top of page

In Honor of World Mental Health Day, Let’s Stop Pretending We’re Okay

I had it in my mind that mental health would be the first hard topic I discussed, and I think because of that, I put off writing my first real blog post that actually admits shit. You see, this is where my low-grade anxiety and depression come in. I kept feeling like when I wrote this piece, it had to be perfect, display all the right emotion, do justice to what so many people are feeling. And if I couldn’t sit down and write the perfect essay, then I shouldn’t write it at all. And so I didn’t write. I procrastinated, I overthought it, I dwelled on how hard it would be to do justice to what I’m feeling. And frankly, most days, I just didn’t fucking feel like it.

But it’s World Mental Health Day, and I’m feeling a bit emotional at the moment so I figured now’s as good a time as any. It may not be perfect, but it’ll be honest, transparent, and public.

Now back to the point..

For the past couple of years, I’ve struggled with having to keep the appearance up that everything is okay, that I’m doing well, everything’s fine. Because who walks away from a stable corporate job to pursue one’s passions and isn’t fine, right? (You’ll hear more about this in another post.) It’s hard as hell to tell someone you’re not okay. So instead, you tell them you’re fine, and you continue to silently battle.

I’ve always been an emotional person and have always struggled with the “I’m just not content” feelings all of my life. Always searching for something better, more to life, reaching that next milestone. I even saw a therapist for about 3 years for a lot of that. But these feelings of “not content” were nothing compared to the full year I spent in a silent battle with depression, and eventually anxiety. (Disclaimer: This is not me saying that I only had depression and anxiety for a year, because honestly, this shit never goes away. This is me saying that I was IN THE TRENCHES for a year battling both every day and have finally found a way to climb out and stand on solid ground most days.)

At first, for me, it started out with issues with my energy. About 6 months after quitting my stable desk job, I found myself feeling like I had no energy, no motivation, no desires, nothing. This led to me never wanting to do anything (both fun or business related). But what I lacked in physical energy, I made up for with a mental ping pong game – I had racing thoughts, worries, and added things to the mental “to-do” list left and right, all of which just made me feel worse about not having the energy to do anything about these thoughts and to-dos. I’d constantly find myself in a negative mental spiral about how shitty I was at making my businesses work, or how useless I felt, or how unmotivated I was, or WHY CAN’T I JUST MANAGE MY TIME BETTER? GET YOUR SHIT TOGETHER, JILLIAN…

That was all going on in the inside, behind closed doors, of course. Because, when I got myself out of the house, or hung out with people, I was easily able to function and pretend like nothing was wrong. When people would ask how everything’s going, I’d say I’m doing well and “keeping busy!” as if being busy was something to be proud of, a sign of all the hustle and grind that goes into being a business owner. It was just a way for me to make some generic statement that would satisfy people so they wouldn’t dig deeper, so I wouldn’t have to lie and say things were great, or even harder, admit the shit.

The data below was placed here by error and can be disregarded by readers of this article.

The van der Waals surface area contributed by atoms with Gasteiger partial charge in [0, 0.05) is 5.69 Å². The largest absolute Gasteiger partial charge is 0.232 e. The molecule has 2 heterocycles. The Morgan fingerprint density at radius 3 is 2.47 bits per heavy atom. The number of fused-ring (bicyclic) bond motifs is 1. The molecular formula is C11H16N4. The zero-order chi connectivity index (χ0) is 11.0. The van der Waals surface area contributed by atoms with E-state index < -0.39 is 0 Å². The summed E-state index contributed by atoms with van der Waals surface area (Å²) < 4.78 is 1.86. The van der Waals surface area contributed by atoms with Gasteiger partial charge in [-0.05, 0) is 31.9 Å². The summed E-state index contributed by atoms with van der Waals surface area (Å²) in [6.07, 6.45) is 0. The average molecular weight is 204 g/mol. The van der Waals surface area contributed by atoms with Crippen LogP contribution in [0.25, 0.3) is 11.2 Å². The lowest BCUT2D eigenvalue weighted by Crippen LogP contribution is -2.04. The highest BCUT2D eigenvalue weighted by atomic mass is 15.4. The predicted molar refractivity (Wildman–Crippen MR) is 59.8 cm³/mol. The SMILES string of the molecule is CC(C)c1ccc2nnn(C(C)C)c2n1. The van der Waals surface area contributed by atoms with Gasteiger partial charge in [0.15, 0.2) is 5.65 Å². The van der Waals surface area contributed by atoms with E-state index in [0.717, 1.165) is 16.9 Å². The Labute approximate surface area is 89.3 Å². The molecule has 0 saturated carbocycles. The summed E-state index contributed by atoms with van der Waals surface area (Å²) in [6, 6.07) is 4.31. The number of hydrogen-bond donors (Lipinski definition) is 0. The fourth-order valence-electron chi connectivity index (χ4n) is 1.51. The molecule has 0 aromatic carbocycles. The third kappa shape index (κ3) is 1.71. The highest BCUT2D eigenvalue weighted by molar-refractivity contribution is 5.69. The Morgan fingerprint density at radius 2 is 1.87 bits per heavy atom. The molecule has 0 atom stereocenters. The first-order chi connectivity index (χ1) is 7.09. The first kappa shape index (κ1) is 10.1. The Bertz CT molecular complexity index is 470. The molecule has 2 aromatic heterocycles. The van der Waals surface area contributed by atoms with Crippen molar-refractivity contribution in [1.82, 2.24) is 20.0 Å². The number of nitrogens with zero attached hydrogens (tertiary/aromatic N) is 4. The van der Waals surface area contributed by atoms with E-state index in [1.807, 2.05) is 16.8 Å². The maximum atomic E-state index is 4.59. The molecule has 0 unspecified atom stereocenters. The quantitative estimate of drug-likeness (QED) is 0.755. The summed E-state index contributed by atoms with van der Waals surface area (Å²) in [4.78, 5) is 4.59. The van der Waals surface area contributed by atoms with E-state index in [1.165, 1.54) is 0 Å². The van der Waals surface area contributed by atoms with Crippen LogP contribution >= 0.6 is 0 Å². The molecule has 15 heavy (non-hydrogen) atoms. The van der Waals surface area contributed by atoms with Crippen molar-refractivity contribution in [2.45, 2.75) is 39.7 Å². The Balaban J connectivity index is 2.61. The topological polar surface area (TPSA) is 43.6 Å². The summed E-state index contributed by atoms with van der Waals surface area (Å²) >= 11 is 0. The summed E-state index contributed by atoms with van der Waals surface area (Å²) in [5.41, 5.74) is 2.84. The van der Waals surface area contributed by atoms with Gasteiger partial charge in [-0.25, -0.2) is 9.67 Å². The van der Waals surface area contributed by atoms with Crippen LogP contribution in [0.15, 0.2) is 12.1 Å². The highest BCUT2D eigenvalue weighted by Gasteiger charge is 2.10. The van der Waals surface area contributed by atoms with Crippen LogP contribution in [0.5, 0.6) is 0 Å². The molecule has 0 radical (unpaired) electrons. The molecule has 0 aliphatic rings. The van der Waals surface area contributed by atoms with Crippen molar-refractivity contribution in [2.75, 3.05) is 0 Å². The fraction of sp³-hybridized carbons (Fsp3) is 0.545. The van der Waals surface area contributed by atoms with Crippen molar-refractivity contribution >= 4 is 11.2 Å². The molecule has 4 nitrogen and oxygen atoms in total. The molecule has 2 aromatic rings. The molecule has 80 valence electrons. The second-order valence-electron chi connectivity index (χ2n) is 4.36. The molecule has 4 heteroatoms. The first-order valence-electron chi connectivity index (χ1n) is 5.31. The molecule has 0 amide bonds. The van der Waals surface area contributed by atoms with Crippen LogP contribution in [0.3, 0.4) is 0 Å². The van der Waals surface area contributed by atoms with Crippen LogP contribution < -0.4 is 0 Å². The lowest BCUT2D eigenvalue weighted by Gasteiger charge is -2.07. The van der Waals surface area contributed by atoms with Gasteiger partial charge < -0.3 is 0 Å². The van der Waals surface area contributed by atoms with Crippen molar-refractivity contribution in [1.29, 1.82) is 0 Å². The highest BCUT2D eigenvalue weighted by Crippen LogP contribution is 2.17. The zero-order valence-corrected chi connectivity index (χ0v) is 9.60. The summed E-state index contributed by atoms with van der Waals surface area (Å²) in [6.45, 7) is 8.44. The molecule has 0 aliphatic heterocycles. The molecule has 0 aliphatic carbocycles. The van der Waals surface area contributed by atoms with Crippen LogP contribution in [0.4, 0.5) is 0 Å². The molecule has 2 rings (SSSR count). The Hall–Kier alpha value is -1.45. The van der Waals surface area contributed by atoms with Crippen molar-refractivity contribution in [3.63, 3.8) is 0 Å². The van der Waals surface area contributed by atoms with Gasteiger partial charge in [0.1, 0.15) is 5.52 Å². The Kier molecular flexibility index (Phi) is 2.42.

All the while, though, I didn’t understand what was going on. Why couldn’t I just make myself do what I needed to do? Why did I want to sleep all day? Why can’t I just keep my thoughts in order? Why can’t I just take action and turn these ideas into completed projects? I struggled with trying to find some sort of medical diagnosis (on my own) that could easily explain why I just didn’t have energy or feel like doing the things that made me feel passionate and happy. I had to have SOME reason to tell my family that they would understand. The thought that I could have depression didn’t hit me until about 8 months into feeling this way. And the only reason it did, was because, as I was lying on my couch feeling exhausted and defeated, I came across an article about high functioning depression, and everything hit home.

I would’ve never thought that all of my issues stemmed from depression – I always compared myself to the “worst case scenarios” you hear about. Even though I had those days about once a month where I laid on the couch all day in silence or cried for no reason, I wasn’t constantly crying or stuck in bed for weeks on end, and I never had suicidal thoughts. These are all the things I thought about when I thought of depression, and it didn’t feel like it fit me. I guess I just thought I was able to function enough and I wasn’t suffering enough for it to be depression, I thought I just felt sad sometimes.

Not long after I started to accept that what I was experiencing was depression, I had my first panic attack. It was unlike anything I’d ever experienced before. I remember it like it was yesterday. It hit me out of nowhere, while I was standing in my living room. I suddenly felt breathless, like I couldn’t take deep breaths, like there was a heavy weight on my chest all while my heart was racing. I had to sit down. I remember holding my head in my hands, looking down at my toes, and trying to focus on my breathing. Luckily, I recognized right away what was happening to me, but I still didn’t understand where it came from or why I was having an attack. It only lasted 10 or 15 minutes, but it scared the shit out of me. I never realized that my anxiety was strong enough to cause physical reactions. Most of the time, I just felt like my anxiety was mental, but this was the first time it had manifested physically. To this day, I’ve only had 2 of these panic attacks, but that’s enough for me. Side note: I came to the realization that smoking weed (which I thought would help calm me and my constant overthinking) was actually having the opposite effect – it was worsening my anxiety. Since I stopped the occasional weed smoking (and implemented other self-care habits), I’ve never had another panic attack.